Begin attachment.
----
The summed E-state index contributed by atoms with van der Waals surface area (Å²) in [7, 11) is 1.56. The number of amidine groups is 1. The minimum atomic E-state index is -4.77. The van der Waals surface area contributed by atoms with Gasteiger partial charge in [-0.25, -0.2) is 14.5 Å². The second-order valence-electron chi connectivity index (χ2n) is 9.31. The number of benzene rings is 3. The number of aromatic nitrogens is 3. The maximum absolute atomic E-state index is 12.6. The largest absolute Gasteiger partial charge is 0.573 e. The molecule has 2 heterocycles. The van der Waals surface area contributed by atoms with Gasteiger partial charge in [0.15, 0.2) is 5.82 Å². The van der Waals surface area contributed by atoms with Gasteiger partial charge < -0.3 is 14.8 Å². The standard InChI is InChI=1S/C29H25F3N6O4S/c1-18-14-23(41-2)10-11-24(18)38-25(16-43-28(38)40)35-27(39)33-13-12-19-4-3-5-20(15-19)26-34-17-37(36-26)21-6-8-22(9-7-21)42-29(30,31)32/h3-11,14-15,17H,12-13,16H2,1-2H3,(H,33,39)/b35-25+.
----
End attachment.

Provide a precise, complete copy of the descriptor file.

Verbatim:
The summed E-state index contributed by atoms with van der Waals surface area (Å²) in [7, 11) is 1.56. The number of amidine groups is 1. The minimum atomic E-state index is -4.77. The van der Waals surface area contributed by atoms with Gasteiger partial charge in [-0.25, -0.2) is 14.5 Å². The second-order valence-electron chi connectivity index (χ2n) is 9.31. The number of benzene rings is 3. The number of aromatic nitrogens is 3. The maximum absolute atomic E-state index is 12.6. The largest absolute Gasteiger partial charge is 0.573 e. The molecule has 2 heterocycles. The van der Waals surface area contributed by atoms with Gasteiger partial charge in [0.15, 0.2) is 5.82 Å². The van der Waals surface area contributed by atoms with Gasteiger partial charge < -0.3 is 14.8 Å². The standard InChI is InChI=1S/C29H25F3N6O4S/c1-18-14-23(41-2)10-11-24(18)38-25(16-43-28(38)40)35-27(39)33-13-12-19-4-3-5-20(15-19)26-34-17-37(36-26)21-6-8-22(9-7-21)42-29(30,31)32/h3-11,14-15,17H,12-13,16H2,1-2H3,(H,33,39)/b35-25+.